gladly recognised that on this Vote as a whole there was a reduction. He quite agreed with the remarks that had been made about the Embassy at Paris. That Embassy had always been a spoilt child for various reasons, because, he supposed, Paris used to be regarded as the centre of the world and of fashion. But now that France was a Republic and was endeavouring to lead a democratic life we might surely manage the Embassy on democratic lines, and more economically. He did not think the Embassy was much use any way. If one wanted them to do anything they did not do it, and if one was in Paris he had far better apply to the municipal authority, who would always put themselves out to oblige one. A good deal of criticism had been passed on these Estimates and the right hon. Gentleman had said last year he was endeavouring to bring about a better system. But these blunders were not confined to works in foreign countries; some of them occurred with regard to 765 works in London itself. What happened in all public offices where it was easy to get and spend other people's money, was that a sort of Estimate was put before the House of Commons, which was thus persuaded to commit itself to the undertaking. Then the next year or the year after the Government came down and said they wanted more money, and the buildings having been commenced the House was driven to make additional grants. But considering that the officials who prepared these Estimates were properly paid, and the right hon. Gentleman was a practical man, he thought the gentlemen who got out the Estimates should be made responsible and should complete the buildings within the estimated sum. They had heard of cases where the Estimates had been made too low intentionally in order that the work might be started.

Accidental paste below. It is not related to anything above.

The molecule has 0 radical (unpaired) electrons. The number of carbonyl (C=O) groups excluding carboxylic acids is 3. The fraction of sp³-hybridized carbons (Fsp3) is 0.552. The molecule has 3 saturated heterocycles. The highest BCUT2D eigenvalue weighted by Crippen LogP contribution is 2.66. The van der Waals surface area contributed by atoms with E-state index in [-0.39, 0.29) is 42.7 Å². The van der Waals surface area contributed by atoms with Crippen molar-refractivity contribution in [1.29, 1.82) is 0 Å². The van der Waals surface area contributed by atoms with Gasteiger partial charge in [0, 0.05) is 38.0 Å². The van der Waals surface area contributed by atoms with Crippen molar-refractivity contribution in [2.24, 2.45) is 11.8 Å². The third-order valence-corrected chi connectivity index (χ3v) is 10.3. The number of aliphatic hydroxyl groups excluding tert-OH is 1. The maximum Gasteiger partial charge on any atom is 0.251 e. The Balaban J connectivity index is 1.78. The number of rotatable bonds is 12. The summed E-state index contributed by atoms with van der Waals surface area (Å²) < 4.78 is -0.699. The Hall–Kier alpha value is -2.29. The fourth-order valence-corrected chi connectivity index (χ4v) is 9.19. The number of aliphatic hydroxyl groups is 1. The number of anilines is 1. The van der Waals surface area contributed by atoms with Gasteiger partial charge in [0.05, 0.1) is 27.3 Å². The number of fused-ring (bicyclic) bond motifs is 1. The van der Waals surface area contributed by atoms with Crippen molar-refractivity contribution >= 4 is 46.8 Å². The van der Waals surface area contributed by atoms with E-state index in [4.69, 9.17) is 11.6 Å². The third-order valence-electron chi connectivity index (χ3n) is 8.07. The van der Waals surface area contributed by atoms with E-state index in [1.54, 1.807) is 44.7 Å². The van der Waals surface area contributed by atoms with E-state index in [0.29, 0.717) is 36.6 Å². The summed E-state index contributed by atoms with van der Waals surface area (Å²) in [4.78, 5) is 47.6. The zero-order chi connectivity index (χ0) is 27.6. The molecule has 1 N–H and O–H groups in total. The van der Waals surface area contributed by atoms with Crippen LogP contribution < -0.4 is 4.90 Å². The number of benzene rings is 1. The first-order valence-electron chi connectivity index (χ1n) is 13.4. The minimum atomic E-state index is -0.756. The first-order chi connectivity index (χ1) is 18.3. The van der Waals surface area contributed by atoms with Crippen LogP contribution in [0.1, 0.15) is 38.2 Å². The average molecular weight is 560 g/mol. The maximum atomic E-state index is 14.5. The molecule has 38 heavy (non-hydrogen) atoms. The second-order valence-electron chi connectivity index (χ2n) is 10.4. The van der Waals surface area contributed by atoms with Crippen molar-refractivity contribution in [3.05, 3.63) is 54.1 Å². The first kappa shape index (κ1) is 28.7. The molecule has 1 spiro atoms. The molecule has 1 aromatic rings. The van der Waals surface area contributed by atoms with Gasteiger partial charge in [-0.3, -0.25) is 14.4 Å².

said that these were questions which could not be discussed on this Vote. The method of dealing with Votes in future had already been explained.
We are on a special Vote, but the hon. Member is talking about the general principles of estimating, instead of confining himself to the particular Vote.
§ *MR. MORTON
said he would confine himself to the items on the Paper before him. The item first spoken of was the original Estimate of £6,000 for the erection of a building at Cairo. The item on the Paper before them had now been revised, and was put down at £11,000.
THE DEPUTY - CHAIRMAN
The hon. Member is repeating arguments which have been already used on this Vote, and in regard to which an explanation has been given.
§ *MR. HARMOOD - BANNER (Liverpool, Everton)
said an abbreviation had been made by the right hon. Gentleman against which he must enter his strongest protest, and that was as to his intention to omit in future any reference to new sites, and buildings, and works in connection therewith. He was referring to page 29, and the omission of £20,000 which was entered last year.
§ *MR. HARMOOD-BANNER